A direct recycling case study from a lithium-ion battery recall

Elsevier, Sustainable Materials and Technologies, Volume 25, 2020, e00152, ISSN 2214-9937
Steve Sloop, Lauren Crandon, Marshall Allen, Kara Koetje, Lori Reed, Linda Gaines, Weekit Sirisaksoontorn, Michael Lerner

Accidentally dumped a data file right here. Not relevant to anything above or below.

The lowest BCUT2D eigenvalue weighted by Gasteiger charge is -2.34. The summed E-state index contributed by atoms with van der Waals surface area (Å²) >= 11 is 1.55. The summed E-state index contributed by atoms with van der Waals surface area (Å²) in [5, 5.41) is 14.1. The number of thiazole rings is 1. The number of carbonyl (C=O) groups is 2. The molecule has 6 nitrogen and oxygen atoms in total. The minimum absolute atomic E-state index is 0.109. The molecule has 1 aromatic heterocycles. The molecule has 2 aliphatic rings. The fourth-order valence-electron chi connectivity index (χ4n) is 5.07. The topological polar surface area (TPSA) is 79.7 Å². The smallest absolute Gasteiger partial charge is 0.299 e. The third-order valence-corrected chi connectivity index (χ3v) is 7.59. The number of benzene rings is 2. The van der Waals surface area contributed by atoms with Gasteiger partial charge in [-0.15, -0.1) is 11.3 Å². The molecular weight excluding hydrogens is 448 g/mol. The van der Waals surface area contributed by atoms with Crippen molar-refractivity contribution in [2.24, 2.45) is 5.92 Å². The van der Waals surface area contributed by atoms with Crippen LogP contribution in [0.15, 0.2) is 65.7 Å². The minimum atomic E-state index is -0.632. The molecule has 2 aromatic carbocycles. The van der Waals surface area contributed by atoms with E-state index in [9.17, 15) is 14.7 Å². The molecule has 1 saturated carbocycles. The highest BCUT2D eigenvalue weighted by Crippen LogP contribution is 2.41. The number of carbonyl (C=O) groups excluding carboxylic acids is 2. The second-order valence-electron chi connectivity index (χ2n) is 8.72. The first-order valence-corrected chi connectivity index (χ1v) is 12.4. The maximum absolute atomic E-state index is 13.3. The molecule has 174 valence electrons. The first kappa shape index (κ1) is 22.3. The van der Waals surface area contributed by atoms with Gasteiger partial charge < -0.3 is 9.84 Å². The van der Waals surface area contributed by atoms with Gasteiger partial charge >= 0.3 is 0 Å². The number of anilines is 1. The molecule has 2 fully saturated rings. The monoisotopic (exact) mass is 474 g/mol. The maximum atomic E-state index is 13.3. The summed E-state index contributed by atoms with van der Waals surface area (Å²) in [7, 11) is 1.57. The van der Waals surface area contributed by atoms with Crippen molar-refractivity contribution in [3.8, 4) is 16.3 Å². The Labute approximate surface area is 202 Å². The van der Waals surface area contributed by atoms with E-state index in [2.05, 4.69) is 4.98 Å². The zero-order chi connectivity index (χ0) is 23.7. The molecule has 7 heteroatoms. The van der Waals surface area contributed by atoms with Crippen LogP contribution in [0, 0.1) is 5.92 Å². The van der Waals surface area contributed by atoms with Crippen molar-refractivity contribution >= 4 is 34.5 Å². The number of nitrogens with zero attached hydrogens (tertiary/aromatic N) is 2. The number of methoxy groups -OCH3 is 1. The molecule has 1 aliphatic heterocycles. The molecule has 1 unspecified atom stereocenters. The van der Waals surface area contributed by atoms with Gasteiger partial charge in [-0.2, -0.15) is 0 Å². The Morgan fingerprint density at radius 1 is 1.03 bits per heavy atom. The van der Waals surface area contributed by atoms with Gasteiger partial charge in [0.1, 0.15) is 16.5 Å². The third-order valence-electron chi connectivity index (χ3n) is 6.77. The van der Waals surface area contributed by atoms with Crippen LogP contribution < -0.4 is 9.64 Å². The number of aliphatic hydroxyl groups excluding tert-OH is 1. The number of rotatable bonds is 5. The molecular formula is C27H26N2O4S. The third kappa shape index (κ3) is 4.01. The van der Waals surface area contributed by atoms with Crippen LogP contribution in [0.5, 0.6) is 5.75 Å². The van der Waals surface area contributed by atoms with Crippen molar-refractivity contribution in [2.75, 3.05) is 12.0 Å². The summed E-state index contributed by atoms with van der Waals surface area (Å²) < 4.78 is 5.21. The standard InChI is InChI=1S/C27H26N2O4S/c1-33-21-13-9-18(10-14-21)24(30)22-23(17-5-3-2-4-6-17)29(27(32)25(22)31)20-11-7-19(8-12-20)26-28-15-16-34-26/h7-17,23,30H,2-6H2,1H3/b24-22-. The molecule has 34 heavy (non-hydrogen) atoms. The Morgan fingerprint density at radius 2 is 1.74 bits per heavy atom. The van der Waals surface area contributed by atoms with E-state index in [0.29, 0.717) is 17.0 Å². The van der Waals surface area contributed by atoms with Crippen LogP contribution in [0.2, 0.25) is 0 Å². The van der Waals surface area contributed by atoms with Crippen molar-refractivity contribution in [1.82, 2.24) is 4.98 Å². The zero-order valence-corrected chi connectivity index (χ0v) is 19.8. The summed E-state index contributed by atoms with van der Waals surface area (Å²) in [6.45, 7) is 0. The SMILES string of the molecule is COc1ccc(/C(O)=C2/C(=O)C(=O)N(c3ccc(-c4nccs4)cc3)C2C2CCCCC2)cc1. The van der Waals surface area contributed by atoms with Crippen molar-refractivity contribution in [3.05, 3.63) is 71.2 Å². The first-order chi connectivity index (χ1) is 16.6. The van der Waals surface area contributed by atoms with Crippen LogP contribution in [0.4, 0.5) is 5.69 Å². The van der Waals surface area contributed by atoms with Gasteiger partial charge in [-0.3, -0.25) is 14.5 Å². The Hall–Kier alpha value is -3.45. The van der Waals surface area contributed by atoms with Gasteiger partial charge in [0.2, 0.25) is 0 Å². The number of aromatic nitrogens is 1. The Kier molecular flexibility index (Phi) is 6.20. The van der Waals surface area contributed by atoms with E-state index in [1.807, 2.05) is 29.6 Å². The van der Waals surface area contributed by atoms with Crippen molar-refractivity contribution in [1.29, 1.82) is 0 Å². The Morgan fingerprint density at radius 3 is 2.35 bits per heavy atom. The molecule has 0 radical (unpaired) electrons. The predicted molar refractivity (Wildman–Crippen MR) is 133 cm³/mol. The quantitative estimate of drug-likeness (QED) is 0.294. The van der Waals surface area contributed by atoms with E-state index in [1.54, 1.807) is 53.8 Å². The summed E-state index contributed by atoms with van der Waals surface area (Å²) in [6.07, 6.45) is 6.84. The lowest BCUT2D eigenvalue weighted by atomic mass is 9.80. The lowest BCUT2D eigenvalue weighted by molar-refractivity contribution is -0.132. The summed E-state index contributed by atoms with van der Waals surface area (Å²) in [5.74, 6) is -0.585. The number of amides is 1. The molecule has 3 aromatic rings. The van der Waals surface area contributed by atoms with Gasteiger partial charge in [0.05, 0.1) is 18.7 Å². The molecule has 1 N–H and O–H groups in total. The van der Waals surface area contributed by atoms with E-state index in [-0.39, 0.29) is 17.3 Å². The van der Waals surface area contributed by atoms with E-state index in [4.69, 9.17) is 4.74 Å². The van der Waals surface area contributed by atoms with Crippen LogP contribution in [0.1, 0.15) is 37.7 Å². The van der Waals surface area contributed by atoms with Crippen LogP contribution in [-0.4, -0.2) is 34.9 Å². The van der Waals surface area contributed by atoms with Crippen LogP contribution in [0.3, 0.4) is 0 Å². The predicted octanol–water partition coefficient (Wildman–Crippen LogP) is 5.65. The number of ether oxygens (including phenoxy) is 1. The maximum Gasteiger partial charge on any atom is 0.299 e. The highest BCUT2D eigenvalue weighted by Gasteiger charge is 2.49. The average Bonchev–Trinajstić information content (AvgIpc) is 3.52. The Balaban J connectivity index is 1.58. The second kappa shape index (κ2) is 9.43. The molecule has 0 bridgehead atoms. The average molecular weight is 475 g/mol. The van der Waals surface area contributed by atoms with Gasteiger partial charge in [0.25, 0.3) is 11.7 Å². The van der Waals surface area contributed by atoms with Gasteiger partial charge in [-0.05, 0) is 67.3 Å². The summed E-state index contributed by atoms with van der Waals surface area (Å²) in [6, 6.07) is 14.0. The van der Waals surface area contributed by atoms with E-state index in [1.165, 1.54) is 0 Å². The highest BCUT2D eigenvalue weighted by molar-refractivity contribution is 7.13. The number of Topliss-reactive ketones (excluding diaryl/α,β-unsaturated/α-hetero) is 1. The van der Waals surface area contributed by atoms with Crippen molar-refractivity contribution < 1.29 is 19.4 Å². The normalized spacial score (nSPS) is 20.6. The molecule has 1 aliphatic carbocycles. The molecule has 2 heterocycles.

Direct recycling of lithium-ion is a promising method for manufacturing sustainability. It is more efficient than classical methods because it recovers the functional cathode particle without decomposition into substituent elements or dissolution and precipitation of the whole particle. This case study of cathode-healing™ applied to a battery recall demonstrates an industrial model for recycling of lithium-ion, be it consumer electronic or electric vehicle (EV) batteries. The comprehensive process includes extraction of electrolyte with carbon dioxide, industrial shredding, electrode harvesting, froth flotation, cathode-healing™ and finally, building new cells with recycled cathode and anode. The final products demonstrated useful capability in the first full cells made from direct recycled cathodes and anodes from an industrial source. The lessons learned on recycling the prototypical chemistry are preliminarily applied to EV relevant chemistries.